Pilots have long been known to harbor an incongruous mix of fatalism and optimism.
We’re fatalists in the sense that we know aircraft accidents will happen. We’re optimists because we believe they won’t happen to us.
Consider the case of airbags for airplanes.
Even though seatbelt-mounted air bags have become standard equipment in many new airplanes—including new Cirrus SR22s—I was pleased by the fact that AOPA’s 2009 Let’s Go Flying SR22 didn’t have them. The seatbelts in the 2005 model SR22-G2 are made from soft material, and they’re comfortable to wear on long cross-country flights. You can cinch them down firmly in turbulence. They’re just normal, the way aircraft seatbelts have always been.
But a visit from the folks at AmSafe, the world’s leading seatbelt supplier, changed several minds at AOPA about the safety value of airbag seatbelts, including mine, and I’m pleased to say the Let’s Go Flying SR22 is getting a new set of seatbelts, with airbags, in June when Landmark Aviation, a Cirrus service center in Frederick, Md., installs them.
AmSafe has been making automotive seatbelts for many years, and they’ve been installing them in aircraft since 2001, mostly in airliners and business jets. They’ve also moved into general aviation, however, and their products are now found in new Cessna, Cirrus, Diamond, and Mooney singles. Seatbelt airbags have already saved several lives in GA, and they’ll doubtless save more as the technology becomes more widespread.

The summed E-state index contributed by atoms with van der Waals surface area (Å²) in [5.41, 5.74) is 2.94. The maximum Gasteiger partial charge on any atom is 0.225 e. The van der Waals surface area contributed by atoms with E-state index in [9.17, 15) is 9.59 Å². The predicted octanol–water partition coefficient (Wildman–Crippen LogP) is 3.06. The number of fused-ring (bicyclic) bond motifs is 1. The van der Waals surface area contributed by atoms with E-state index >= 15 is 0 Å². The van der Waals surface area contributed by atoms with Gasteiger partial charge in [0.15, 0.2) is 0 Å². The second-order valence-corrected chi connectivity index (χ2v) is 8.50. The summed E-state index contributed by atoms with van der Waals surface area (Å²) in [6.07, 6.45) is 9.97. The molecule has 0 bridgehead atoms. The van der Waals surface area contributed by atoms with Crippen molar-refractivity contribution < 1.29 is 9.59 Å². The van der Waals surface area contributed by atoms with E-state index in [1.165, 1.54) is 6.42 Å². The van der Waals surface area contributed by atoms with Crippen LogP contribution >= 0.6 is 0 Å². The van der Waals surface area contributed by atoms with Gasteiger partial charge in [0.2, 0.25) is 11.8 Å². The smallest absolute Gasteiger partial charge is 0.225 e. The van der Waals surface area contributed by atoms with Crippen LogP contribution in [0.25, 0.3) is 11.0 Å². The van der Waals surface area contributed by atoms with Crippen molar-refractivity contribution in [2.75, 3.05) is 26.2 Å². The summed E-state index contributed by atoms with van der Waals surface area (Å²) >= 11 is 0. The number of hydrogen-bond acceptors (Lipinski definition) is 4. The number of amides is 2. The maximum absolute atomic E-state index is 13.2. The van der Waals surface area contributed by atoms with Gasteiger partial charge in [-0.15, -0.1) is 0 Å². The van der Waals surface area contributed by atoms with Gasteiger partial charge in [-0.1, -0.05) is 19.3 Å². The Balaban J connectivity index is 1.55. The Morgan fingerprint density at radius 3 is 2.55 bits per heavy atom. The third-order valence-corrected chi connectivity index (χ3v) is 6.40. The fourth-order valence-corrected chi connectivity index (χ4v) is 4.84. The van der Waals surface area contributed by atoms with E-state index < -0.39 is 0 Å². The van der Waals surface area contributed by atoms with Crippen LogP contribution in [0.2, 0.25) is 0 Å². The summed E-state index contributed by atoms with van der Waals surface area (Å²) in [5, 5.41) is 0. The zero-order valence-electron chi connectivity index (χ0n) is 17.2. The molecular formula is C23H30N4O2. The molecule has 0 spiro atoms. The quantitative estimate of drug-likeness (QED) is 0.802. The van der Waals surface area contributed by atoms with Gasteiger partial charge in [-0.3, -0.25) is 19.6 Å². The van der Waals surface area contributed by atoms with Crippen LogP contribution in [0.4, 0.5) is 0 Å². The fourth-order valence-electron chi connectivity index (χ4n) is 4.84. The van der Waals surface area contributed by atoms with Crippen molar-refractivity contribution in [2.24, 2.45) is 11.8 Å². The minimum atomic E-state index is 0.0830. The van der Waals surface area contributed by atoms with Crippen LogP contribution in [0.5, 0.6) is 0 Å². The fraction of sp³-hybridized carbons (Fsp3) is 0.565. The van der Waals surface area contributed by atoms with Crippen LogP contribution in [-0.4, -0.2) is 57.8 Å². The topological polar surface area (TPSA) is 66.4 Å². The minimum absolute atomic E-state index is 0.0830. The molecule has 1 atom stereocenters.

I always assumed that aircraft accidents took place at such high speeds that the presence of an airbag was unlikely to make a difference in survivability. It turns out that’s not true. Many aircraft mishaps would be survivable with airbags. And pilots and passengers could walk away from some pretty horrendous takeoff and landing accidents if their airplanes were airbag equipped.
I didn’t have to look outside my immediate family for an example. My brother, Harry, was a passenger in a Cessna 180 that crashed high in the Sierra Nevada a decade ago. He and a friend were returning by air from a camping trip when they decided to take a close look at a high-elevation landing strip. The problem came when the pilot (a highly experienced aviator) lowered the Cessna’s flaps in preparation for a touch-and-go landing. The airplane started to settle, and in the thin air, it wouldn’t hold altitude even at full power. They were heading toward a clearing and had almost made it when the airplane hit a tree and cart-wheeled.
Harry’s face hit the instrument panel, and he’s got an impressive scar in his forehead and some missing teeth as a memento. The pilot fared worse with a broken wrist and jaw. Their rescue was a story in itself, but afterward, they both spent the better part of a week in intensive care. Had their airplane been equipped with airbags, their injuries almost certainly would have been less severe.
AmSafe belts can now be installed as a retrofit on most existing airframes including SR22s. And I’ve got the feeling that they’ll become an even more popular product in the future—especially if aircraft insurance companies get on board and offer lower rates for airbag-equipped airframes.
There’s never been an inadvertent or uncommanded airbag deployment on an aircraft. They don’t pop out in turbulence, or firm landings. It takes bent metal to fire them, and the deployment is virtually instantaneous—much quicker than the blink of an eye.
Let’s hope the future occupants of the gorgeous Let’s Go Flying SR22 never use the AmSafe airbags we’re installing; but I’ll feel better flying it knowing they’re there.